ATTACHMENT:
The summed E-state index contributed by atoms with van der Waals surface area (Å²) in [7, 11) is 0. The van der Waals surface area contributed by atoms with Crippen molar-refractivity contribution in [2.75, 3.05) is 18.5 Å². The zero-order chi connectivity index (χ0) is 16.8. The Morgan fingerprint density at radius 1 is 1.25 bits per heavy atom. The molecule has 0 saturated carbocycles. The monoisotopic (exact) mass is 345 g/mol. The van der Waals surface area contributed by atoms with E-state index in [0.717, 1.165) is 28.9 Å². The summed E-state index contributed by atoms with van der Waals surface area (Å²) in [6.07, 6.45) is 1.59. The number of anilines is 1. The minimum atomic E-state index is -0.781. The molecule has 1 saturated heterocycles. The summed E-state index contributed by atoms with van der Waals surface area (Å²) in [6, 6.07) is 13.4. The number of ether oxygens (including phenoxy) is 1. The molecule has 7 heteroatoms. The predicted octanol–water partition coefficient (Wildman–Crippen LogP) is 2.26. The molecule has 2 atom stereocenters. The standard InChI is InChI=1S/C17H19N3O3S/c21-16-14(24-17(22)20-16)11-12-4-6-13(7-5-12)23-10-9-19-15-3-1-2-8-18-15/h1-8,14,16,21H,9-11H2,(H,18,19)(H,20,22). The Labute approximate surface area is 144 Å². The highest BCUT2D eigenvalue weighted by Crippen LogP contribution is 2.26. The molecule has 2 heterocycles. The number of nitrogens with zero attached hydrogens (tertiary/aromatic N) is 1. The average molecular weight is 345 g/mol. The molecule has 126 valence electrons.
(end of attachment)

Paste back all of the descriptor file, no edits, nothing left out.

The summed E-state index contributed by atoms with van der Waals surface area (Å²) in [7, 11) is 0. The van der Waals surface area contributed by atoms with Crippen molar-refractivity contribution in [2.75, 3.05) is 18.5 Å². The zero-order chi connectivity index (χ0) is 16.8. The Morgan fingerprint density at radius 1 is 1.25 bits per heavy atom. The molecule has 0 saturated carbocycles. The monoisotopic (exact) mass is 345 g/mol. The van der Waals surface area contributed by atoms with E-state index in [0.717, 1.165) is 28.9 Å². The summed E-state index contributed by atoms with van der Waals surface area (Å²) in [6.07, 6.45) is 1.59. The number of anilines is 1. The minimum atomic E-state index is -0.781. The molecule has 1 saturated heterocycles. The summed E-state index contributed by atoms with van der Waals surface area (Å²) in [6, 6.07) is 13.4. The number of ether oxygens (including phenoxy) is 1. The molecule has 7 heteroatoms. The predicted octanol–water partition coefficient (Wildman–Crippen LogP) is 2.26. The molecule has 2 atom stereocenters. The standard InChI is InChI=1S/C17H19N3O3S/c21-16-14(24-17(22)20-16)11-12-4-6-13(7-5-12)23-10-9-19-15-3-1-2-8-18-15/h1-8,14,16,21H,9-11H2,(H,18,19)(H,20,22). The Labute approximate surface area is 144 Å². The highest BCUT2D eigenvalue weighted by Crippen LogP contribution is 2.26. The molecule has 2 heterocycles. The number of nitrogens with zero attached hydrogens (tertiary/aromatic N) is 1. The average molecular weight is 345 g/mol. The molecule has 126 valence electrons.